Author Topic: (AAN abst.) Smoking cessation decelerates brain volume loss in MS patients  (Read 68 times)

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Offline agate

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Presented at the annual AAN conference in Vancouver, BC, this month:

S37.003 - Smoking Cessation Decelerates Brain Volume Loss in Patients with Multiple Sclerosis

 April 20, 2016, 7:00 AM - 7:15 AM

Navid Seraji-Bozorgzad, Fen Bao, Sara Razmjou, Christina Caon, Alexandros Tselis, Carla Santiago Martinez, Imad Zak, Evanthia Bernitsas, Omar Khan
Detroit, MI, USA


 N. Seraji-Bozorgzad: None. F. Bao: None. S. Razmjou: None. C. Caon: ; Speaker for branded and un-branded lectures. Paid to be advisor at advisory boards and consultant meetings. A. Tselis: ; Dr. Tselis has recieved research support from Teva Neuroscience and Biogenic Idec.. C. Santiago Martinez: None. I. Zak: None. E. Bernitsas: ; Biogen Idec, Novartis, Teva Neuroscience. O. Khan: ; Consulting fees from: Biogen Idec, Genzyme, Novartis; Speakers Bureau for Teva, Novartis, Biogen Idec, Received research funding from NIH, NINDS, NMSS, Teva, Biogen Idec, Genzyme, Roche, and Novartis.


To study the effect of cessation of smoking on brain volume loss in MS.


Smoking has been shown to increase rate of brain atrophy in MS. However, no study has evaluated the effect of smoking cessation on brain volume in MS.


We examined the records of relapsing MS patients on whom smoking information was available. Brain MRI scans done (3T) obtained for clinical monitoring, were utilized to measure the percent change in brain volume (SIENA).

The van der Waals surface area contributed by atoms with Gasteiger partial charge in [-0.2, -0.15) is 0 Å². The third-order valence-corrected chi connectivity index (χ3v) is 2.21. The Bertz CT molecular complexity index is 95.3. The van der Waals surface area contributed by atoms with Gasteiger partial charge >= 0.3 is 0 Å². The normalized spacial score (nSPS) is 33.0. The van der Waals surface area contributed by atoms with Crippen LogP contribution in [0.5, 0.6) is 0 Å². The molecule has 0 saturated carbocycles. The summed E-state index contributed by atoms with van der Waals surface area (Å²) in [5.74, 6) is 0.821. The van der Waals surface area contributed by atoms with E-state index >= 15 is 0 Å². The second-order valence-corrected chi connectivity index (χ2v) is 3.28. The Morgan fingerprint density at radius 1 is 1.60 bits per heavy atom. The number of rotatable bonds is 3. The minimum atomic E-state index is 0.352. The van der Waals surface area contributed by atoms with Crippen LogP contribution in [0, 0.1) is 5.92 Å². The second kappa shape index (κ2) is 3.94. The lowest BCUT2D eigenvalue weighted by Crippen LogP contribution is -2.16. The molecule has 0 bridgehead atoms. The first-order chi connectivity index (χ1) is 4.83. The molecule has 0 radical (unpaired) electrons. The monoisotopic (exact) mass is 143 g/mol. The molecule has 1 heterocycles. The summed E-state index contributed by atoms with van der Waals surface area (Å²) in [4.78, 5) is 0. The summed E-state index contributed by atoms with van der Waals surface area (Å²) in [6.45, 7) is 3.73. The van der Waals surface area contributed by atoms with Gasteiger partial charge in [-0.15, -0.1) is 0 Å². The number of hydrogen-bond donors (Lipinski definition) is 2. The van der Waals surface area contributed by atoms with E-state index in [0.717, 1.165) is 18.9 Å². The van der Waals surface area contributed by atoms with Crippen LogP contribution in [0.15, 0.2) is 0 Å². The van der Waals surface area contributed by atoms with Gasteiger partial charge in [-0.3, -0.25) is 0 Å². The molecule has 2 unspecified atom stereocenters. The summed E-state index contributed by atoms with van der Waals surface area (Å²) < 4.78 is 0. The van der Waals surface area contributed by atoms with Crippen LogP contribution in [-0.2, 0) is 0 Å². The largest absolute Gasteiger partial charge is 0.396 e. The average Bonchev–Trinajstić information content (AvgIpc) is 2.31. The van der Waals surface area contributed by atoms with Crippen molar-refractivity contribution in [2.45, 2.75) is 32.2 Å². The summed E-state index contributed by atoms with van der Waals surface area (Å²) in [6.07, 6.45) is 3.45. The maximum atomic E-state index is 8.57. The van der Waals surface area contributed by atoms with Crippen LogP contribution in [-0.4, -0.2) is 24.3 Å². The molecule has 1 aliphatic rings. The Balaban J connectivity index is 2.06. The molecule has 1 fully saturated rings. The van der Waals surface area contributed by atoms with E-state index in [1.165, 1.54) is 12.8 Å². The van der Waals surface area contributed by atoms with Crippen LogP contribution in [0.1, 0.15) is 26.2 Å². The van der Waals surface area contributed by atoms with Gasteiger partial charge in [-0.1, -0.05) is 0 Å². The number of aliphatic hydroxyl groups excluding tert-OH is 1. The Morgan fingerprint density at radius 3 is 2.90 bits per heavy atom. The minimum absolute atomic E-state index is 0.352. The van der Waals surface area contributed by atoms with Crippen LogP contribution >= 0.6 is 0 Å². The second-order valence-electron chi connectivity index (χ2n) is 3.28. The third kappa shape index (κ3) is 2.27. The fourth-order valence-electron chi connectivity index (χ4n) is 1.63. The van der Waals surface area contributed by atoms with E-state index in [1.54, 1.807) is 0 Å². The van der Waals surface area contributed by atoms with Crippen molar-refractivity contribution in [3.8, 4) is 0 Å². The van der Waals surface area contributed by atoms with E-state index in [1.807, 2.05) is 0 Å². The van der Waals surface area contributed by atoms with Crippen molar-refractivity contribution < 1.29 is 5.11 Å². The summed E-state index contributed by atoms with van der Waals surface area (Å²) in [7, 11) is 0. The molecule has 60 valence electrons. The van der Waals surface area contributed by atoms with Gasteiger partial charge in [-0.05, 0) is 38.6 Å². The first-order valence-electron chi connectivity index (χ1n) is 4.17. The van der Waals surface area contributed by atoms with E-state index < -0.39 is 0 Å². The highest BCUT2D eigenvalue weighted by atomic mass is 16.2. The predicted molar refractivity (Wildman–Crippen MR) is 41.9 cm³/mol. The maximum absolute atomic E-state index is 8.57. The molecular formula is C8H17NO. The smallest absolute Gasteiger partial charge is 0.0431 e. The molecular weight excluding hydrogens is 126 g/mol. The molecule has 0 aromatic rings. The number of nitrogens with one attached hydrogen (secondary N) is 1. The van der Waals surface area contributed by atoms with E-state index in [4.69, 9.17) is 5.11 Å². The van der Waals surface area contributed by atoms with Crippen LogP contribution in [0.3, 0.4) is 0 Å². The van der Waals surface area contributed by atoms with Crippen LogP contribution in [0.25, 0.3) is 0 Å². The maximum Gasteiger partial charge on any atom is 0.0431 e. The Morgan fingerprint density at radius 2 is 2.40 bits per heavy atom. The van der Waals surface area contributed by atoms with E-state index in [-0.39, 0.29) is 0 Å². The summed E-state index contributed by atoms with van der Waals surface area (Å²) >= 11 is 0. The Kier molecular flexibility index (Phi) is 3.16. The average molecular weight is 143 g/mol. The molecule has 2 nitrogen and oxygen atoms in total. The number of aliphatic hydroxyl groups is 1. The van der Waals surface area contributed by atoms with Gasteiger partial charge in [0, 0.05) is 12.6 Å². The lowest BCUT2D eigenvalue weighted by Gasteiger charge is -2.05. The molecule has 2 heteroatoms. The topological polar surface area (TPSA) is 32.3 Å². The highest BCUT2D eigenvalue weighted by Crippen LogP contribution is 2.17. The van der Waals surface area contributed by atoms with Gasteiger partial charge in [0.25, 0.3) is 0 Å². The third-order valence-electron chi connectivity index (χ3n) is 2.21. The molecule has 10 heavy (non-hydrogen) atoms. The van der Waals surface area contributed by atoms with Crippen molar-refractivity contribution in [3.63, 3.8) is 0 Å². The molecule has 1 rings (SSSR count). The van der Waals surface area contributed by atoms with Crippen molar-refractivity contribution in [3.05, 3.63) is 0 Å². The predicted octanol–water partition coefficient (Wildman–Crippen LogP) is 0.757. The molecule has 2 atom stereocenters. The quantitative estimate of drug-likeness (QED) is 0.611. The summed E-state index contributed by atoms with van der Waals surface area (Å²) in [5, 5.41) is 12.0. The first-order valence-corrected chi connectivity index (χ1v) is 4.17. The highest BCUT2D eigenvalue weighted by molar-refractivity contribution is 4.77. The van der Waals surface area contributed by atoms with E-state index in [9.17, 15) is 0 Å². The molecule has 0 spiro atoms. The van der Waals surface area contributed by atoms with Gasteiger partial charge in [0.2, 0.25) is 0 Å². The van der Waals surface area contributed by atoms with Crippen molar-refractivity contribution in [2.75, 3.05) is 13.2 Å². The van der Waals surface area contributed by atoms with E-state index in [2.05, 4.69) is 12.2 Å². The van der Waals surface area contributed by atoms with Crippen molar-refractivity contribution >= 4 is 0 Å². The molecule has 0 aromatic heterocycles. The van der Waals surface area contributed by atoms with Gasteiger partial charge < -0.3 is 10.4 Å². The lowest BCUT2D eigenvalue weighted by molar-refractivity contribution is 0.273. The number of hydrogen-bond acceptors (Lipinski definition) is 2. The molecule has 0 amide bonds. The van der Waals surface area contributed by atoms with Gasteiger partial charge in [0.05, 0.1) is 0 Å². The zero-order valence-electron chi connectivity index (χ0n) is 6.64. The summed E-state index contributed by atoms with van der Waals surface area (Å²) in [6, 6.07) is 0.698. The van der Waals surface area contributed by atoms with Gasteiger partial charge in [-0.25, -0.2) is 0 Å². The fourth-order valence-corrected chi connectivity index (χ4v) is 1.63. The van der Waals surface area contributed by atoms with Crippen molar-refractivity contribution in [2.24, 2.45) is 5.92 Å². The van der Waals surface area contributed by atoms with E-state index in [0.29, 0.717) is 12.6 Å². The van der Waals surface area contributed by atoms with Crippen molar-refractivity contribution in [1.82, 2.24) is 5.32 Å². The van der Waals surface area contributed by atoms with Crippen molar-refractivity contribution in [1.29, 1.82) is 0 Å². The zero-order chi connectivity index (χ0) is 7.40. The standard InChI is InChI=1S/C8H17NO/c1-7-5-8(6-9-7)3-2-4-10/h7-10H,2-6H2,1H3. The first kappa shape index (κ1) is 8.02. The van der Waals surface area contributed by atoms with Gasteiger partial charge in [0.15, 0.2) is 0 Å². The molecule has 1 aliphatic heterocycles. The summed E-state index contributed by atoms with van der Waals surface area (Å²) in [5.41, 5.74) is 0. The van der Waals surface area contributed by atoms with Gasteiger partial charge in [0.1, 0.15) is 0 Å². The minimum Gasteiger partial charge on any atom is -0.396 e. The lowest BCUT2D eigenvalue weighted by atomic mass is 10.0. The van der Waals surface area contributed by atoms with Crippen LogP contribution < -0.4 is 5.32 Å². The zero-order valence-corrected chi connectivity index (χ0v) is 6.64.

254 relapsing MS patients were included in the study. All patients had smoked cigarettes for > 5 years. Smoking or cessation of smoking was self reported and documented in medical charts. The mean age was 32.8 years, T2 lesion load 8.2 ml, CEL number 0.7, and baseline brain volume was 1521 ml.

Of 254, 148 continued to smoke while 106 stopped smoking. There were no significant differences between the two groups at baseline. PBVC measured by SIENA was divided into two phases. Phase I was from baseline scan to year 4 scan during which both groups continued to smoke. Phase II was from year 4 to year 6, during which one group continued to smoke while the other group stopped smoking. The annual PBVC in the group that continued smoking was -0.54 in phase I and -0.51 in phase II (p=0.036). The annual PBVC in the group who stopped smoking was -0.55 in phase I and -0.38 in phase II (p<0.0001).

Compared to patients who continued to smoke, patients who stopped smoking demonstrated significant decline in the rate of brain volume loss (PBVC: -0.38 vs -0.51, p<0.0001).


To the best of our knowledge, this is the first study indicating that cessation of smoking decelerates brain volume loss in MS patients. Cessation of smoking should be counseled to patients with MS
MS Speaks--online for 13 years

SPMS, diagnosed 1980. Avonex 2001-2004. Copaxone 2007-2010.


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